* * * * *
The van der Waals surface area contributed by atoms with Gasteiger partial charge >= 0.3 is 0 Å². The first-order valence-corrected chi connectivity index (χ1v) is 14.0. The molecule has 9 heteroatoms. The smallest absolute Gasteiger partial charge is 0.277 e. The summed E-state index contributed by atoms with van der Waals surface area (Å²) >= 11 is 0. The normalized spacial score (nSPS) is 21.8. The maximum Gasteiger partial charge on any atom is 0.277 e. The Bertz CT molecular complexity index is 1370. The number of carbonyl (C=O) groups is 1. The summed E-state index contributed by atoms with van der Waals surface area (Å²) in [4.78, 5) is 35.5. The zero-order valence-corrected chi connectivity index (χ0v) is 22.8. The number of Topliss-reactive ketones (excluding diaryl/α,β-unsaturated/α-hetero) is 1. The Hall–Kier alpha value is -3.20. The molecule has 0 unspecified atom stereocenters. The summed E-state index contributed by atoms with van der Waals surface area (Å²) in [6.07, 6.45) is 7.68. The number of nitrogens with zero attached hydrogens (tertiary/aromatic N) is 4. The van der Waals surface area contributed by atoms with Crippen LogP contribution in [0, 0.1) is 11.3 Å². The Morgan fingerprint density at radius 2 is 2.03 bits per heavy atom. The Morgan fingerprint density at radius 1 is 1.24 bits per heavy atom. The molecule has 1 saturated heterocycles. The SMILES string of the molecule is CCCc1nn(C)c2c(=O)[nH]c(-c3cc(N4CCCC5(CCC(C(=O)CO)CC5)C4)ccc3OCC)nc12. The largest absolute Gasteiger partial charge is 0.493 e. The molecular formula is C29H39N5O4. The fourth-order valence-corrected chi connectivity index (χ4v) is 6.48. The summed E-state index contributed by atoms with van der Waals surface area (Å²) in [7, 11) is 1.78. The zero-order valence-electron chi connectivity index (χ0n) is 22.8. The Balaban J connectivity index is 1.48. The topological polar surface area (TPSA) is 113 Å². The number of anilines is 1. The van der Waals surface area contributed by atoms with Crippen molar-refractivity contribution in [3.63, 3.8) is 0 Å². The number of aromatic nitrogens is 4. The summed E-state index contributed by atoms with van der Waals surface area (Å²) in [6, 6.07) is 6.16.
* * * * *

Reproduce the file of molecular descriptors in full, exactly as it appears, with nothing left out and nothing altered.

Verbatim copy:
The van der Waals surface area contributed by atoms with Gasteiger partial charge >= 0.3 is 0 Å². The first-order valence-corrected chi connectivity index (χ1v) is 14.0. The molecule has 9 heteroatoms. The smallest absolute Gasteiger partial charge is 0.277 e. The summed E-state index contributed by atoms with van der Waals surface area (Å²) >= 11 is 0. The normalized spacial score (nSPS) is 21.8. The maximum Gasteiger partial charge on any atom is 0.277 e. The Bertz CT molecular complexity index is 1370. The number of carbonyl (C=O) groups is 1. The summed E-state index contributed by atoms with van der Waals surface area (Å²) in [4.78, 5) is 35.5. The zero-order valence-corrected chi connectivity index (χ0v) is 22.8. The number of Topliss-reactive ketones (excluding diaryl/α,β-unsaturated/α-hetero) is 1. The Hall–Kier alpha value is -3.20. The molecule has 0 unspecified atom stereocenters. The summed E-state index contributed by atoms with van der Waals surface area (Å²) in [6.07, 6.45) is 7.68. The number of nitrogens with zero attached hydrogens (tertiary/aromatic N) is 4. The van der Waals surface area contributed by atoms with Crippen LogP contribution in [0, 0.1) is 11.3 Å². The Morgan fingerprint density at radius 2 is 2.03 bits per heavy atom. The Morgan fingerprint density at radius 1 is 1.24 bits per heavy atom. The molecule has 1 saturated heterocycles. The SMILES string of the molecule is CCCc1nn(C)c2c(=O)[nH]c(-c3cc(N4CCCC5(CCC(C(=O)CO)CC5)C4)ccc3OCC)nc12. The largest absolute Gasteiger partial charge is 0.493 e. The molecular formula is C29H39N5O4. The fourth-order valence-corrected chi connectivity index (χ4v) is 6.48. The summed E-state index contributed by atoms with van der Waals surface area (Å²) in [7, 11) is 1.78. The zero-order valence-electron chi connectivity index (χ0n) is 22.8. The Balaban J connectivity index is 1.48. The topological polar surface area (TPSA) is 113 Å². The number of anilines is 1. The van der Waals surface area contributed by atoms with Crippen molar-refractivity contribution in [3.63, 3.8) is 0 Å². The number of aromatic nitrogens is 4. The summed E-state index contributed by atoms with van der Waals surface area (Å²) in [6, 6.07) is 6.16.